Will Apple's iPad tablet prove a bitter pill?

Minority Report: The burden of hype weighs heavy on Apple's latest creation

Minority Report: The burden of hype weighs heavy on Apple's latest creation

After months of fevered speculation, Apple's tablet has finally arrived. But does the iPad live up to the hype, asks Seb Janacek.

There was always the suspicion that an anti-climax was on the cards. The hype for the next big thing from Apple had been building since the launch of the iPhone but the seeds had been sown much earlier. Now, after a million words in speculative articles, blogs and tweets, the iPad is among us.

Apple CEO Steve Jobs opened up the introduction to the iPad's launch event last night with a slide showing an etching of Moses and a quote from the Wall Street Journal: "Last time there was this much excitement about a tablet, it had some commandments written on it."

Jobs jumped straight in: "Everyone uses a laptop and/or a smartphone. The question has arisen lately: is there room for a third category device in the middle?"

Apparently there is and the iPad is Apple's first attempt to fill it - you can see the device in action in our photo story here.

Apple tablet ipad

The Apple iPad in the flesh
(Photo credit: James Martin/CNET)

The first reaction to the iPad was surprise that there wasn't more to the device. I followed a number of live feeds from inside the event complex and all were expecting a big finish. But it never really arrived.

The real miracle was that Twitter managed to stay running throughout the course of the event and there too, tweets demonstrated a sense of deflation: "Is that it?", "I was expecting a lot more", "Meh". Hardly the kind of responses that send the pulse racing at the launch of the most anticipated Apple product in years.

So does this mean it's a big disappointment? Definitely not. It's simply that the level of wild expectation could never be matched by reality. The iPad is a solid new product, it's just not spectacular. Yet.

It's always worth paying attention to Jobs' opening salvos in keynotes as they set the tone for what is to follow both in the announcement and in the product roadmap. For the iPhone he spent a long time focusing on the limitations of physical keyboards on phones. For the iPad he looked at the gap in the market for a whole new type of device.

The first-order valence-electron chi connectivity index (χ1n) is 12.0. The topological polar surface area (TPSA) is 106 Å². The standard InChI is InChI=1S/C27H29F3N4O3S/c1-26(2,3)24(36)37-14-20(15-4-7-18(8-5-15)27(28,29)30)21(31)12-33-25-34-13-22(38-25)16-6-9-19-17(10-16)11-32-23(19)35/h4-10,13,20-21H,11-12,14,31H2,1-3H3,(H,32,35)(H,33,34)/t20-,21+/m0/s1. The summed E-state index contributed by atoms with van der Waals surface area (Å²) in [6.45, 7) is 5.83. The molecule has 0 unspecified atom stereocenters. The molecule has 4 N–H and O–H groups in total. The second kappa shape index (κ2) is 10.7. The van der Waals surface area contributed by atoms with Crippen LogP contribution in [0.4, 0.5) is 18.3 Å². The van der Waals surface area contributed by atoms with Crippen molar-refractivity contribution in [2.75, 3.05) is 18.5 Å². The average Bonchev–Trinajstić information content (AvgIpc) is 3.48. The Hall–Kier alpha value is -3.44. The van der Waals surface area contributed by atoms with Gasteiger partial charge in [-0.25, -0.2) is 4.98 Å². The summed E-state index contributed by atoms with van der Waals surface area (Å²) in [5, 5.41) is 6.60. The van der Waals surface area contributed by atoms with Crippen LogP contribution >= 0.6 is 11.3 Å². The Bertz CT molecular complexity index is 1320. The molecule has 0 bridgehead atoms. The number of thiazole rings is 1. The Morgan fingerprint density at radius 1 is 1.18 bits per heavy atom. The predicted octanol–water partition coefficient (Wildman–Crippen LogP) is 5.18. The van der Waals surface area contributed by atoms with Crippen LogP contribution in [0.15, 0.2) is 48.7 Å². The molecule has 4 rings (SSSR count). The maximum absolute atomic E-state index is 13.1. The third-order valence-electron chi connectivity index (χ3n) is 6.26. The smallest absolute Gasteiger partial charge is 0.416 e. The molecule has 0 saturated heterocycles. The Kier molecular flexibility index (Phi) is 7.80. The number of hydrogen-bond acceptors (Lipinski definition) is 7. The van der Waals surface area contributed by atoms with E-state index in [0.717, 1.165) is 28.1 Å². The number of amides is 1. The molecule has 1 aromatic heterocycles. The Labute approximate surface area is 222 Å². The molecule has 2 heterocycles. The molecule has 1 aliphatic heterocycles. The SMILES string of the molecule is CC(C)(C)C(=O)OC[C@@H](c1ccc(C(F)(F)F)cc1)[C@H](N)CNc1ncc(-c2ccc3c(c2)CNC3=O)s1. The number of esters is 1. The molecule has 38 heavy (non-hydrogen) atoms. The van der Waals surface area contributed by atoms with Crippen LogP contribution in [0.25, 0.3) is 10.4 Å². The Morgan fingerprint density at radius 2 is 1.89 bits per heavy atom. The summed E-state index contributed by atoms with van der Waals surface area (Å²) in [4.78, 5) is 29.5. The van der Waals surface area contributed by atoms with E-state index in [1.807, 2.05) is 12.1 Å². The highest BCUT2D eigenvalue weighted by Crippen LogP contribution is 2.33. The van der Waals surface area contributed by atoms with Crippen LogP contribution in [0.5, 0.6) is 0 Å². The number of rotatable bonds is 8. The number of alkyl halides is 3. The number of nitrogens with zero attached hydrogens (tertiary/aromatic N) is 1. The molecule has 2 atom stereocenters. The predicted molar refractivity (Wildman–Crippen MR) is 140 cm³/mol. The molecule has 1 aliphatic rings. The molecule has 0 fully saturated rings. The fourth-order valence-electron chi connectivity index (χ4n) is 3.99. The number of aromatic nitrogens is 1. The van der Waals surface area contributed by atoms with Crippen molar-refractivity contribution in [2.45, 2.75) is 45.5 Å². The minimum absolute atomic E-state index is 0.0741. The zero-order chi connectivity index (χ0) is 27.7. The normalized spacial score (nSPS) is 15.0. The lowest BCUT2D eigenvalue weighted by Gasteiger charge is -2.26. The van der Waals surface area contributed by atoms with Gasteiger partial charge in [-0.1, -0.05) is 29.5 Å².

"Apple is a mobile devices company," said Jobs causing me to glance in alarm at my 24-inch iMac. He added of the iPad: "It's so much more intimate than a laptop."

This may be the key point. Tablets up until this point have been cut down versions of PCs with PC operating systems and I've never seen a good implementation. There's never really been a point to the product.

The iPad however attempts to break new ground. It shares features with a netbook and an iPhone as well as a Kindle e-reader and a handheld gaming device. In other words it's not something we can quite compute at first glance.

Unfortunately for the iPad it's also the victim of difficult second album syndrome...

...it shares many of the same user interface features with the iPhone and, given the OS is based on the same technology and runs many of the same apps, it ends up looking simply like a bigger iPhone.

However, if the iPhone was all about convergence, connectivity and user experience, then the iPad is all about content. As Jobs suggested, the iPad may well prove to be a compelling product for web browsing, watching videos, emailing and playing games, but its 'killer app' will be the content that third parties produce for it.

With the iPod and the iPhone, Apple could fall back on a huge back catalogue of music and video provided by third parties. With the iPad it has a different reliance on publishers and content providers, needing them to take a step up and realise the potential of its medium.

If the iPad is to really "establish a third category of products", it will have to count on developing these key relationships to help it take off.

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The New York Times app running on the iPad
(Photo credit: James Martin/CNET)

The iPad is going to rely on others to help forge its identity if it's not to end up a luxury web browser or fat iPod Touch. At a time when publishers are desperately looking to monetise electronic content it may prove to be a timely clarion call.

There is likely to be a lot of negative things written about the iPad in the next few weeks and the product may prove a slow burner. On face value it's not likely to blaze a trail in the way the iPhone did and it isn't the answer to a million geek prayers.

It's not the end of the world and no brave new world either. Yet.